Joshua Roman’s All-Star Cello Extravaganza Rolls Into Town Hall
Joshua Roman and an all-cello ensemble perform music by Mason Bates, Richard Strauss, Astor Piazzolla, Hector Villa-Lobos, Arvo Pärt, and Led Zeppelin at Town Hall Seattle on Tuesday, June 19, 2012, at 7:30 p.m.
Cellist Joshua Roman has been making waves in Seattle since 2006, when he was named principal cellist of the Seattle Symphony. After a two-year tenure with the Symphony, Roman left to pursue a solo career, but has remained a strong force in the local classical music scene. As artistic director of Town Hall’s popular TownMusic concert series, he’s brought innovative classical music programming to Seattle audiences, with a special focus on new music and emerging artists.
The 2011-12 TownMusic season concludes this Tuesday with an all-star cello concert featuring Roman and seven prominent local cellists. The diverse program spans centuries and genres, including Strauss art songs, Piazzolla tangos, and a Led Zeppelin cover arranged by Roman himself. Performances feature a variety of cello ensembles, ranging from solo cellist to cello octet.
The highlight of the evening will be the world premiere of a work for solo cello by composer Mason Bates, continuing the TownMusic tradition of premiering a commissioned work at the final concert of each season. An acclaimed performer, composer, and DJ, Bates is taking the classical music world by storm with his unique blend of orchestral and electronic sounds.
Roman plans to carry TownMusic’s winning blend of ambitious programming, exciting new works, and emerging talent into the upcoming 2012-13 season. “Next season will retain the diversity of style and era that has been showcased in previous seasons, but with a few twists,” he said, writing from Nova Scotia, where he recently completed a two-week residence at the Scotia Festival of Music. “There will be familiar faces as well as some new ones that we’re excited to introduce to Seattle.”
Although next season’s lineup won’t be revealed until Tuesday’s concert, Roman hinted at the surprises in store. “We’re adding the element of humor. It’s something which we can all relate to, and is often overlooked during our pursuit of the ‘seriousness’ in music.”
TownMusic’s owes much of its success to Roman’s fresh perspective on classical music. To him, it’s a continually evolving art form that honors the past while adapting to the current cultural climate. “If you really look at the history of classical music over the last few centuries, rather than just the last 50-60 years, you see that one of its biggest strengths has been the ability to adapt to cultural changes and needs. Sometimes ahead of the curve, and sometimes with a bit of a lag, but always changing.”
This viewpoint has inspired him in the choices he’s made with TownMusic. The series offers something for everyone, from world-class performances of chamber music favorites to genre-blending new works inspired by rock, pop, electronica, and jazz. Often, music representing these two extremes appears in the same concert program.
Roman emphasizes the importance of experimentation in his role as TownMusic artistic director. “There is a way of thinking that is ‘this is how it’s been done, and so it should always be done this way’, but I think that is an unproductive mode to be in. These days, as orchestras are trying new things every season, its easy to see the need for flexibility as a presenter.”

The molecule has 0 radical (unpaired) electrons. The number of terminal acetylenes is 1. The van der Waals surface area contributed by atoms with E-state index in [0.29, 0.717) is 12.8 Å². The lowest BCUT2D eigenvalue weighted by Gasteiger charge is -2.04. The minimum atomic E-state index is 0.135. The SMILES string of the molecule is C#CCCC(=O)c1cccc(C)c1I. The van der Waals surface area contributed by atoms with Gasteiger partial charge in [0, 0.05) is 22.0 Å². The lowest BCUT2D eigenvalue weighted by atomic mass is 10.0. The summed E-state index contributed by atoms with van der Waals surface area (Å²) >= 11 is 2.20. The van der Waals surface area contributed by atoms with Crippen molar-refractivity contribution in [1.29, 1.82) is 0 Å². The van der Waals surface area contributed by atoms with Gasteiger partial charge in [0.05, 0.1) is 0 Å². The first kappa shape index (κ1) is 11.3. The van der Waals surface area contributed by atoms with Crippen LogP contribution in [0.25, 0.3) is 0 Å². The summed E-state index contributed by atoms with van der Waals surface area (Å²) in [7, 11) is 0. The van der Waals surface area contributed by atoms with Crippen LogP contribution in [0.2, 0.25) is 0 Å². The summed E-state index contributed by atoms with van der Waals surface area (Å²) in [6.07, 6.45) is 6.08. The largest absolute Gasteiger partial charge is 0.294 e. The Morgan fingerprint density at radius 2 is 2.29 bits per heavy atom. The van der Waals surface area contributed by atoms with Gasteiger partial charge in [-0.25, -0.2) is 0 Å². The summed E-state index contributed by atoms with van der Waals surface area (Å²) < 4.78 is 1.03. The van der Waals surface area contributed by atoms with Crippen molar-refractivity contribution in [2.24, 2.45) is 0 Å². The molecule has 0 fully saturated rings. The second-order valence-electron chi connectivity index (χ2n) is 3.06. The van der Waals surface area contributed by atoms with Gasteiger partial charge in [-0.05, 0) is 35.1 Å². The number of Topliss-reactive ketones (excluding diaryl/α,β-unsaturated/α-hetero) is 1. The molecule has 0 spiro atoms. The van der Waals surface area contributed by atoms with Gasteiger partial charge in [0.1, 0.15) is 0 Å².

The concept of flexibility extends to Roman’s view of himself as a performer. “I think we need to be adapting more as musicians. The era of recording changed the game and brought new levels of technical proficiency and competition to all corners of the music world, but in the pursuit of ‘perfection’ some important musical elements can become undervalued. Great musicians of the past wrote, played, and presented music, even if they were better at one than the others.”
Roman stresses the importance of these skills to today’s classical musicians. “In my own experience, writing music has helped me understand more of how a composer might think, and therefore enhanced my interpretations and ability to focus on the ‘what’ and ‘how’ in music, not just try to hit each note perfectly.”
Tuesday’s concert perfectly embodies Roman’s philosophy of musical flexibility, incorporating his talents as a performer, arranger, and concert presenter. Though he will be performing as a soloist, Roman is also enthusiastic about his role as a collaborative musician. “I’ve chosen some points during the concert to highlight the other cellists in the core quartet, so I’ll get to play ‘second fiddle’ on several of the pieces, something I’m really looking forward to.”
The concert isn’t just an opportunity to grow musically. For Roman, it’s a labor of love. “(It’s) something I have wanted to put on at Town Hall Seattle for a few years now,” he said. The concert pays tribute to the cello, showcasing what Roman describes as “its inherent range of expressivity, color, and sexiness”. “The cello is not only a unique voice, but a versatile one, so the repertoire was chosen to reflect this ability to be vocal, to be rhythmic, to be ethereal, and to rock out.”
Roman relishes this opportunity to collaborate with others who share his passion for the cello. Among the cellists joining him on stage are several Seattle Symphony members, including current principal cellist Efe Baltacigil. It’ll be a veritable Seattle cello family reunion. “It is a great joy to work with colleagues you haven’t seen in awhile. Cellists tend to be a cool bunch of musicians to hang with!”